Methods

Conceptual framework

Although there are numerous policy implementation theories and frameworks, we chose Bressers’ theory [41] to examine the policy context of the ICRM programme implementation (Fig. 1). The theory is suitable for this study because it allows us to examine both the context of policy implementation and the policy actors’ motivation, cognition and power, and how these aspects influenced the implementation of the ICRM programme.

Fig. 1
figure1

Conceptual framework adapted from Bressers’ Contextual Interaction Theory. Source: Bressers (2009); adapted with permission from authors [41]

Bressers’ theory categorises context into three layers as specific, structural and wider (Fig. 1). The specific context refers to previous policy decisions made and the influence of geographical location on the implemented policy [41]. In our study, previous policy decisions refer to the NCS of the OHSC, used initially to assess the quality standards of the PHC facilities prior to the introduction of the ICRM programme. Geographical location refers to a facility in rural or urban areas. Structural context refers to the actors’ position in governance, their interaction with other actors, actors’ roles and responsibilities, and the availability of resources [42]. In our study, structural context takes account of the three spheres of government involved in the ICRM implementation, the actors’ roles and responsibilities, their interaction, and the resource availability and challenges in implementing the ICRM programme. Wider context refers to the cultural, political and economic issues that influence the implementation [41]; in our study, the wider context refers to the conceptualisation of the ICRM programme and its subsequent implementation.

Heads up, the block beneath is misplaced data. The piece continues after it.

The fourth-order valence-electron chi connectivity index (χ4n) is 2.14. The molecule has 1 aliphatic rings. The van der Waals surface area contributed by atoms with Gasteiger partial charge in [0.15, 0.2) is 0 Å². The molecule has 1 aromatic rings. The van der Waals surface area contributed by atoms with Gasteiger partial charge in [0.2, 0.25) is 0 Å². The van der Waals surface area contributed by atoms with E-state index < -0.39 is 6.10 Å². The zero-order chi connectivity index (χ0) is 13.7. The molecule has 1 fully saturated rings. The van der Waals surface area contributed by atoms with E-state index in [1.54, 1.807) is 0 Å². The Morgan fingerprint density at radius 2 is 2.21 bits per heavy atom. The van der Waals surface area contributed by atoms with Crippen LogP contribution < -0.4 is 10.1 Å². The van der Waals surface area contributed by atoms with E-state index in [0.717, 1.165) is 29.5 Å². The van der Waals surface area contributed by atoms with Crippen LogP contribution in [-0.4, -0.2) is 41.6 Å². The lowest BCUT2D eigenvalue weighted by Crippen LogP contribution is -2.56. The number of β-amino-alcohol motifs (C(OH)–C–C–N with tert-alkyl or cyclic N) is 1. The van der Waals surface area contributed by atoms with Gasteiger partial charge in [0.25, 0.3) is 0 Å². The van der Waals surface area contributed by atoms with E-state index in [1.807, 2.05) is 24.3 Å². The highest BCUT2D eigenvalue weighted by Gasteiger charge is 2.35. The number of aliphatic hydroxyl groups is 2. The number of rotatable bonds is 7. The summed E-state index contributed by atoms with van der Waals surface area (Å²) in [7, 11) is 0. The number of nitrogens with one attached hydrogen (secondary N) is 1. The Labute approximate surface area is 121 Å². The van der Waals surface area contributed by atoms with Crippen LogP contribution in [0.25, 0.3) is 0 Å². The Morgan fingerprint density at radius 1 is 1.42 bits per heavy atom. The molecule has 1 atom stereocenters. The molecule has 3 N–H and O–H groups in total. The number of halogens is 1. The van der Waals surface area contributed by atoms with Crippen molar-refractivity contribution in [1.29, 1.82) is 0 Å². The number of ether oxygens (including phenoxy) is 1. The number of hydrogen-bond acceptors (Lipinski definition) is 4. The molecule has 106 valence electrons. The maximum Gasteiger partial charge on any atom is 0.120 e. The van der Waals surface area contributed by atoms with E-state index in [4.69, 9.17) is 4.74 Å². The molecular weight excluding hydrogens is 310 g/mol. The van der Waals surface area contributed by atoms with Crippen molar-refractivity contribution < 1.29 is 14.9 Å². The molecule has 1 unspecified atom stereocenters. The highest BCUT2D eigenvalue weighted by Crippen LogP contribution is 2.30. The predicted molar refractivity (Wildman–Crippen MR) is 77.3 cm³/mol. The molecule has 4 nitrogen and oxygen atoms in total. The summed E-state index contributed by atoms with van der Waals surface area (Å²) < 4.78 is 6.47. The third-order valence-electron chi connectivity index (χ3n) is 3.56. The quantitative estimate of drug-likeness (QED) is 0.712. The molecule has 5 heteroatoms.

The overall context influences the actors’ characteristics of motivation, knowledge, and power and these characteristics shape and re-shape the policy implementation process [41]. Cognition refers to the interpretation of the reality by policy actors and their frames of reference [43]. In our study, it refers to the views and experiences of actors regarding the ICRM implementation. Motivation refers to both the intrinsic and extrinsic motivation of policy actors [43]. Power refers to the policy actors’ access to resources and/or possession of legal rights and their capacity to influence decisions and implementation [43].

We used Bressers’ theory [41] in the design of the data collection tools, such as in the phrasing of the questions in the interview schedule and to inform the inductive, thematic analysis of the in-depth interviews.

Study setting

The various NHI projects, including the ICRM programme, were piloted in 11 of the 52 health districts (municipalities) of South Africa [44]. Our study setting was in two of the NHI pilot districts, the City of Tshwane district in Gauteng Province (GP) and Gert Sibande district in Mpumalanga Province (MP).

GP is an urban province, contributing to around one-third of South Africa’s gross domestic product [45]. GP is divided into five municipalities or health districts. The City of Tshwane district, which is a large metropolitan municipality, owns and manages 24 of the 74 PHC facilities [46]. The City of Tshwane metropolitan municipality has a service level agreement with the Gauteng Department of Health (GDoH) to provide health services on its behalf [47].

MP is predominantly rural province and is divided into three municipalities or health districts. All the 77 PHC facilities are managed by the provincial government [48].

The criteria for the selection of these two provinces were their designation as an NHI pilot district, geographical proximity, and budgetary and logistical considerations. In this study, the GDoH and the Mpumalanga Department of Health represented the provincial sphere of government and the City of Tshwane municipality represented the local sphere of government.

Study design